Martin Hawes, M&S, Regent Street, Swindon
Martin was on television recently, talking to the BBC about the closure of M&S (his current pitch)
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Things are so bad here that it is beyond belief. The Marks & Spencer store where I sell the magazine will be closing on 28 October, according to reports. I have absolutely no idea what that means for me. I only wish we could save it. A few years ago, I was knocking out between 50, 80, 100 magazines a week, I’m down to 30 now. That’s how bad it is. It’s just this depression and recession we’ve got. Normally, Christmas is when I get the money though.
Things have got worse since the pandemic but that’s only a mere drop in the ocean; it’s been going for ages. I moved here to Swindon in 2006 and got a job at Honda. I used to do line clearing – clearing up the waste and stuff like that and taking it to the recycling centre. When the factory closed down in 2021, 3,500 people worked there. I was selling The Big Issue by then. I said Swindon would become a ghost town.
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I had a mental breakdown when I worked at Honda and they got rid of me. I’m still ill now, I’m better than I was but I’m never going to be fully better. I was just pondering what to do. I had all this time and I was going crazy. So I started selling the magazine. It was very nerve-wracking at first. People didn’t know who you were but over time you build up a rapport on your pitch.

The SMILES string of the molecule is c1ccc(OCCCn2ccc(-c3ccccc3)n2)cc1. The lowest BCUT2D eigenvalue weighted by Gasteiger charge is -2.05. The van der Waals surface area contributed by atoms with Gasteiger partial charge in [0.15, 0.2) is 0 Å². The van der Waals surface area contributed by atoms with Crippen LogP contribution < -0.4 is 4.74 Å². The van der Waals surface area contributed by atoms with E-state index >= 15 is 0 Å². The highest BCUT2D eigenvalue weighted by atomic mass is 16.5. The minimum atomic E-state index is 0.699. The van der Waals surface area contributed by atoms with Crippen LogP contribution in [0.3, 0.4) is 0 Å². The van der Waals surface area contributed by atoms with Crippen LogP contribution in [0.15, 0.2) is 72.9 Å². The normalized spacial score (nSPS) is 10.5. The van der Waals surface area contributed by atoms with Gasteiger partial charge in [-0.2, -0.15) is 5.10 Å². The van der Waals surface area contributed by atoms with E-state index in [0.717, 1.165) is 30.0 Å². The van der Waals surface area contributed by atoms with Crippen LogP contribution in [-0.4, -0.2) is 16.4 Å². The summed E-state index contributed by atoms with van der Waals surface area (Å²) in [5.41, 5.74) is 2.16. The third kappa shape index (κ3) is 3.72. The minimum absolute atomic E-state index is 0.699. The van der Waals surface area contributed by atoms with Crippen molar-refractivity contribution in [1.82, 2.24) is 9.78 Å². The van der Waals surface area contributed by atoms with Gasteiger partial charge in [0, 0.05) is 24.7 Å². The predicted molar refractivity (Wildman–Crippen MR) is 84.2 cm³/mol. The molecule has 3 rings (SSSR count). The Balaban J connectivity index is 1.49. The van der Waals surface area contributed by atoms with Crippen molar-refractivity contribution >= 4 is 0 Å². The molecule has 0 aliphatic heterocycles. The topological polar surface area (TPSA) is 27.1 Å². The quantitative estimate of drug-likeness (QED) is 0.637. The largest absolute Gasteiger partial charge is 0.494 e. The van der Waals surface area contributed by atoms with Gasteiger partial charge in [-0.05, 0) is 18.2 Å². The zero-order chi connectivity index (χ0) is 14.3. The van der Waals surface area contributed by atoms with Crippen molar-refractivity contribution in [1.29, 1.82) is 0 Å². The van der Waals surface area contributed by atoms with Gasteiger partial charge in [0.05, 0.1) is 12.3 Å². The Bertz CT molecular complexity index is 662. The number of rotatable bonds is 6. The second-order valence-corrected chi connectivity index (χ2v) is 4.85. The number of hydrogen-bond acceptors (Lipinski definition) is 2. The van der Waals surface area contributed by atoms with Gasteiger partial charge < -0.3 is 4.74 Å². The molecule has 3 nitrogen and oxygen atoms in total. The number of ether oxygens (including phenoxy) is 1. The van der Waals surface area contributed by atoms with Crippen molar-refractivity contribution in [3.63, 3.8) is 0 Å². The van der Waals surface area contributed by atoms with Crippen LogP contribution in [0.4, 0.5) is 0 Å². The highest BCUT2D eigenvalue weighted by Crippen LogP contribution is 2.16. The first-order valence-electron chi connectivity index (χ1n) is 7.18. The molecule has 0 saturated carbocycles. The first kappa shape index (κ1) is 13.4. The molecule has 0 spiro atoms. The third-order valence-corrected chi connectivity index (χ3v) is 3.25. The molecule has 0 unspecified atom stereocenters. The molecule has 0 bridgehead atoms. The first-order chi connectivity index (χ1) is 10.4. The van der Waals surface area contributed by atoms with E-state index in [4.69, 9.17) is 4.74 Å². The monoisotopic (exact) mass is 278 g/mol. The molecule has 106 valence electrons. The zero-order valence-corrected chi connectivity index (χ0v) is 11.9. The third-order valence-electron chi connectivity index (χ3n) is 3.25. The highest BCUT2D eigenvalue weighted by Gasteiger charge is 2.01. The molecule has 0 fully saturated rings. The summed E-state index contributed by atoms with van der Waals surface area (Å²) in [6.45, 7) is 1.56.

Now, I’ve got loads of people who talk to me – everybody loves me on my pitch. You can’t get involved in too much of a conversation because if someone is coming to buy The Big Issue, they don’t really want to interrupt your conversation. You’ve got to be careful with that.
But I’ve got a hell of a support here in Swindon. Some people even put pints in for me in the pub. I get letters from people I don’t even know half the time. It does make me feel a lot better. It does away with the suicidal thoughts. When I get back here, it gets really quiet. Out and about isn’t where the problem is, you’d think there is nothing wrong.
I used to come into town quite a lot on a Saturday when I wasn’t working and business was booming, wages were rising and shops were opening up day by day. But in the last 12 years everything’s gone downhill. More so since 2016, that’s when the real problem started. Not just here in Swindon but everywhere.
Brexit hasn’t helped because leaving the EU was nothing to do with border patrol and immigration. It was to do with trading with our partners. In 1971 it was known as the common market. Now it’s making everything too expensive and it’s killing everything off. Don’t blame me for this, I voted Remain. I talk to people and I listen to people’s needs. We need to be more centralised with everything up and down the country.
I’ve been on the BBC’s Points West recently. They interviewed me about Marks & Spencer closing down. People saw it and loved it, someone told me it was a lovely speech. I’d completely forgotten about it. But do you really want to watch yourself on TV? Probably not.
I’ve got something of a failed Romeo & Juliet love story that goes back to 1987. Lisa d’Alanger – I love you today. I love you tomorrow. I love you always. I love like the stars above. I love til I die. When you were gone I realised that the time was wrong. All I want to do is say sorry for that fatal night. I will never forget you and you will always be in my heart.
Interview: Liam Geraghty
M&S, Regent Street, Swindon, UK